This article will look over what has happened during the past year and try to summarize large-scale trends. I used to report annually from the HIMSS conference, the largest health IT gathering in the US, but stopped going because my articles were always cynical, cantankerous, and depressed. So I figure I just write up a cynical, cantankerous, and depressed summary of what’s happening in health IT from home.

Meaningful Use Stage 3: Shoot the Moon?

There are clear indications that the Meaningful Use program has gone off the tracks. I don’t consort with those who disparaged Meaningful Use from the start and claimed that it held back progress in the IT field. What little progress has occurred can be credited to Meaningful Use, because frankly, the health care industry was totally mired before. Choose your favorite metaphor: deer in the headlights (of oncoming disruptive competitors), ostrich in the sand, even possum in the road.

And no one can challenge that Stage 1 met its (very limited) goals. Centers for Medicare & Medicaid Services (CMS) just reported that the vast majority of hospitals have attested to Stage 1 (with rural and children’s hospitals lagging significantly). In fact, while defining Stage 3, CMS could remove some of its requirements because they have “topped out,” meaning that almost everybody already does them.

All the sharper is the contrast between Stage 1 and Stage 2, which was supposed to be incremental but apparently broke the camel’s back for many EHR vendors as well as providers, a lot of whom have thrown in the towel.

Interoperability was certainly a big stumbling block. Two different EHRs can claim to support a standard (such as the C-CDA) while not actually being able to exchange data in a useful manner, for reasons ranging from outright errors to differing interpretations of a fuzzy standard.

But the most whining from providers in Stage 2 arose over a requirement that patients view, transmit, or download (VDT) data from a patient portal. Even though providers needed only 5% of their patients to take a look at the site, they complained bitterly that they were being judged for something that relied on somebody else’s behavior (their patients).

The VDT measure is indeed a responsibility that depends on the behavior of outsiders (as are the interoperability requirements). But health providers seem slow to grasp the whole idea of “pay-for-value,” which means they won’t be rewarded in the future for doing stuff–they’ll be rewarded for results. Not that patients will get healthier just by viewing or transmitting data. But we need something measurable to mark progress, and since everybody issues paeons to patient engagement, the VDT measure is a natural one.

Calls have come from around the industry to water down or otherwise “simplify” Meaningful Use for Stage 3. A common request is to eliminate clinical quality measures (such as how many patients smoke) and focus on interoperability, which I oppose.

To muddy the Meaningful Use landscape further, Congress has started weighing in with complaints that the Office of the National Coordinator (ONC) hasn’t done enough to achieve its goals. One proposed bill overrides ONC and CMS to mandate changes in health care policy. There are rumors that Congress (who of course created the Meaningful Use provision in the first place) will take it back and do some serious micromanagement, perhaps as part of a bill on a totally different topic, the “doc fix” that is supposed to regularize Medicare payments.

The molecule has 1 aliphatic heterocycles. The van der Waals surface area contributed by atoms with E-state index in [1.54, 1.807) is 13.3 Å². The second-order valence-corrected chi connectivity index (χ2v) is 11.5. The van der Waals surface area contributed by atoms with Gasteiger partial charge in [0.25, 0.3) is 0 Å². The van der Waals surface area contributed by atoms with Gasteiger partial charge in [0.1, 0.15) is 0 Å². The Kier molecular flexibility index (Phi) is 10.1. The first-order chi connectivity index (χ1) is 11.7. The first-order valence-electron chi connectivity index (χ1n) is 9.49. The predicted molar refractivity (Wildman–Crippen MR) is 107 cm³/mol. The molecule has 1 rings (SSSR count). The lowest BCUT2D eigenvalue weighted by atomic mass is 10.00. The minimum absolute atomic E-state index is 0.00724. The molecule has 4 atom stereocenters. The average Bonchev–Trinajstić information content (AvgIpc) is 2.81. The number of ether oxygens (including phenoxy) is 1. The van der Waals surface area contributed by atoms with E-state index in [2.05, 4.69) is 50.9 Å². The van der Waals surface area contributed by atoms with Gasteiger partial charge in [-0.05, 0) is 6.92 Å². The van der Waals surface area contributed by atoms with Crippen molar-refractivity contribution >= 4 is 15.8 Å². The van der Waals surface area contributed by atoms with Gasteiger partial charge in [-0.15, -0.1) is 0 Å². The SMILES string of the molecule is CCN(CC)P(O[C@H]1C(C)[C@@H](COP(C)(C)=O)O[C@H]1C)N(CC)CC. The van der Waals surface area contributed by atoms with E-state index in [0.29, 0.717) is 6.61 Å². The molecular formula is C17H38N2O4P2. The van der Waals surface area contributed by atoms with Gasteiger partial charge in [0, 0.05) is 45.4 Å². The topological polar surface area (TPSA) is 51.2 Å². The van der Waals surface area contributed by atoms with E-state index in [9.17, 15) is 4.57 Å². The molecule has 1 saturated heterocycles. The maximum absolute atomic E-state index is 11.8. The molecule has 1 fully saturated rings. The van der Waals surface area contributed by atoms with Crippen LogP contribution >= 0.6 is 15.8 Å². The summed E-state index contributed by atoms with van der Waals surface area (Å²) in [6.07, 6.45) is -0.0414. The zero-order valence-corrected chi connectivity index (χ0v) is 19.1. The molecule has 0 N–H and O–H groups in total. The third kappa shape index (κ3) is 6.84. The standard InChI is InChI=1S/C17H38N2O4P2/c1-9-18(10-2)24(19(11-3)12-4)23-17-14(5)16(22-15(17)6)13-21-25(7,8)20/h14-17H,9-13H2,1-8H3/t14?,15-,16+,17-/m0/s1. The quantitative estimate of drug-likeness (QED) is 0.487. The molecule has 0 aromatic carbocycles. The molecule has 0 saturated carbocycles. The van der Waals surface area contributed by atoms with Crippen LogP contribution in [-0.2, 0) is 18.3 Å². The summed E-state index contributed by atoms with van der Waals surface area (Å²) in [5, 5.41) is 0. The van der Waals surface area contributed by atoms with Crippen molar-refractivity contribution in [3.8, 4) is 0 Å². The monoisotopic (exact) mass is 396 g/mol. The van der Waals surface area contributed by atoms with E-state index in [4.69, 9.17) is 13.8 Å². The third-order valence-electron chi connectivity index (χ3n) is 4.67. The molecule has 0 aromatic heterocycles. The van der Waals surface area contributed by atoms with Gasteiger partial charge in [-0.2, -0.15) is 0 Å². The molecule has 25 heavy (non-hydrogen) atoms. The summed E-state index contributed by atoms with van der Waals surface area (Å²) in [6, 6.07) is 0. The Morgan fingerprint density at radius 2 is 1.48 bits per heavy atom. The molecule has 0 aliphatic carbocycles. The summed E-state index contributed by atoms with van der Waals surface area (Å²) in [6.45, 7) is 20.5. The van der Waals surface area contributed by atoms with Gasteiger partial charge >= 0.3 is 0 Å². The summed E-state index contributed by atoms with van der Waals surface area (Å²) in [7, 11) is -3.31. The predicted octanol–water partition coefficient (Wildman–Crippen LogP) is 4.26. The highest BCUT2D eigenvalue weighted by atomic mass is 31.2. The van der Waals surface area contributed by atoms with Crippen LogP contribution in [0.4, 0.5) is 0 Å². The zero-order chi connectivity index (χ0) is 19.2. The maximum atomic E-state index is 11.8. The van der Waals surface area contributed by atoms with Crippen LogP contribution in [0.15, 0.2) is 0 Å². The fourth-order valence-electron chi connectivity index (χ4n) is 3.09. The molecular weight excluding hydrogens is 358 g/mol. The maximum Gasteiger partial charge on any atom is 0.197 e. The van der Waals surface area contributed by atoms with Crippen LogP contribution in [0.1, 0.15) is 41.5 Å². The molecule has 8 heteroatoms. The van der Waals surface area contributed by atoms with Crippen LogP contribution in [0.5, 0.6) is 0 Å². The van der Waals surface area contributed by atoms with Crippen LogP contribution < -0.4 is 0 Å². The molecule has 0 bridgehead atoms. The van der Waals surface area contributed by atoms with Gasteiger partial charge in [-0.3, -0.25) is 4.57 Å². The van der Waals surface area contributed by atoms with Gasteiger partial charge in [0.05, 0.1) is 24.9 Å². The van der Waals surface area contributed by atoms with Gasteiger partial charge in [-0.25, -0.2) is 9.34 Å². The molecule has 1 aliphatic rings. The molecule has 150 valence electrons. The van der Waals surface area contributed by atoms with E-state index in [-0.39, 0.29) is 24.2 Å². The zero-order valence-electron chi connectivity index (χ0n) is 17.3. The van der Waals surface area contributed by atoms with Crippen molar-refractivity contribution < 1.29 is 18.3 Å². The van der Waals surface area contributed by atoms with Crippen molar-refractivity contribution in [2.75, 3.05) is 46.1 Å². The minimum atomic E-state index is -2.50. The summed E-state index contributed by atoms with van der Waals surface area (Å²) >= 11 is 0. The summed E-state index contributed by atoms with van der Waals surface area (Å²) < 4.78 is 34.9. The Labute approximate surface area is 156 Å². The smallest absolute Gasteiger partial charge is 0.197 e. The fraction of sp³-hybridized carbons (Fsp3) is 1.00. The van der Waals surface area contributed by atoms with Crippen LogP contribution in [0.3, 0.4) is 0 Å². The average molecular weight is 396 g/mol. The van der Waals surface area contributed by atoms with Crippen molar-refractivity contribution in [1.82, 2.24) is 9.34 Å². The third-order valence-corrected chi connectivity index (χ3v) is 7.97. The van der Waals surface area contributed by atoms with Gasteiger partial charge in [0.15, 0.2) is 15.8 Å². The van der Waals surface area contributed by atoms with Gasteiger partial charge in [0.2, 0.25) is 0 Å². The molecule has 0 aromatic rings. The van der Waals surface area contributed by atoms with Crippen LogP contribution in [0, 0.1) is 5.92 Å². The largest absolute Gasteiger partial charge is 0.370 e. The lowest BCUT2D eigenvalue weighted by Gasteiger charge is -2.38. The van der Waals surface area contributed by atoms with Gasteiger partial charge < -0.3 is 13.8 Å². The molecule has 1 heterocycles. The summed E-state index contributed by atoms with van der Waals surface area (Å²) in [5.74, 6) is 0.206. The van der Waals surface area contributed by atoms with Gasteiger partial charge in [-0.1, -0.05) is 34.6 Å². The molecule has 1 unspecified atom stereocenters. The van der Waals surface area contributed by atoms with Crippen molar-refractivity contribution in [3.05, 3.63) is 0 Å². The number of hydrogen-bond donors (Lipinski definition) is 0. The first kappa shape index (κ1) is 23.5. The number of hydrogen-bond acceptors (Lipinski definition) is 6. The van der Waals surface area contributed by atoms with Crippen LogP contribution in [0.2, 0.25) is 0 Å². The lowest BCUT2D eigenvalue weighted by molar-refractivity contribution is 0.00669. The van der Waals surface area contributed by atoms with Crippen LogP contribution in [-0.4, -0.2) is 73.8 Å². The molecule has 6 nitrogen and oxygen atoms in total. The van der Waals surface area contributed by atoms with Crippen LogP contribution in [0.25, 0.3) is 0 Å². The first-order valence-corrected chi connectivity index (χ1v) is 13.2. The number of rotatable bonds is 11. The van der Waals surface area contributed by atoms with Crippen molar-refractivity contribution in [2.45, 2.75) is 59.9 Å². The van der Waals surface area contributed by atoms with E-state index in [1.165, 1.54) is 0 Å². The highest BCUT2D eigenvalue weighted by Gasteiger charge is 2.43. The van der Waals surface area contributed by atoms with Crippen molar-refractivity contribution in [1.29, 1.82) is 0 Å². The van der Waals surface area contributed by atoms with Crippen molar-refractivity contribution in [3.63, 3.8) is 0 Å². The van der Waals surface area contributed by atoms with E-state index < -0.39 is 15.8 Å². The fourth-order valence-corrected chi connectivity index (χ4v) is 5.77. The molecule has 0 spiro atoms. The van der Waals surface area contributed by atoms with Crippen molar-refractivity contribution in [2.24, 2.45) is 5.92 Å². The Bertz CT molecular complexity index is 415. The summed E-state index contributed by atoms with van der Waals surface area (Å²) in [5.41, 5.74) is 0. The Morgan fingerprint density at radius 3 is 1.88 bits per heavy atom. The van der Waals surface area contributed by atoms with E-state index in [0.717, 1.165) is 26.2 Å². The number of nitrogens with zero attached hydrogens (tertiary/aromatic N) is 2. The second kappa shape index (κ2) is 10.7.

In the midst of this turmoil, the ONC and CMS recently released Stage 3 recommendations, and it looks like they haven’t pulled their punches on a single thing. Interoperability is central, but the clinical quality measures still appear in full force. The requirement that patients engage with the technology has been softened, but still requires patients to take some action such as using a portal or uploading their own data.

Perhaps the boldest stake that CMS put in the ground was to force all providers onto a single schedule in Stage 3, a tremendous departure from the gentle steps offered by the first two stages. This has touched off a provider frenzy. They’ve been lobbying for years to slow Meaningful Use down, and notoriously ran to Congress to delay adoption of ICD-10 disease coding. But putting everyone on the same track makes eminent sense, particularly at this stage. If you’re really serious about data exchange and coordinated care, everybody has to equally capable. Otherwise we’re back to finger-pointing and claims that technology lapses have prevented compliance.

So what are ONC and CMS up to? Are they shooting the moon–hoping to make the big leap to their maximal goals in one bold play? Are they floating an audacious wish list that they know will be cut back in the course of negotiation? Are they even taunting resistant industries to go to Congress, knowing that Congress recently has been making even more radical noise than the Administration about the drawbacks of health IT? Something along these lines seems to be in the works.

To return to the theme of this article, I’m afraid that health care providers, insurers, EHR vendors, and all their business associates will freeze up while waiting for Congress and the various branches of Health and Human Services to determine which behaviors to prescribe and which to punish. So that’s my take on meaningful use–more on other developments in health IT in the next installments.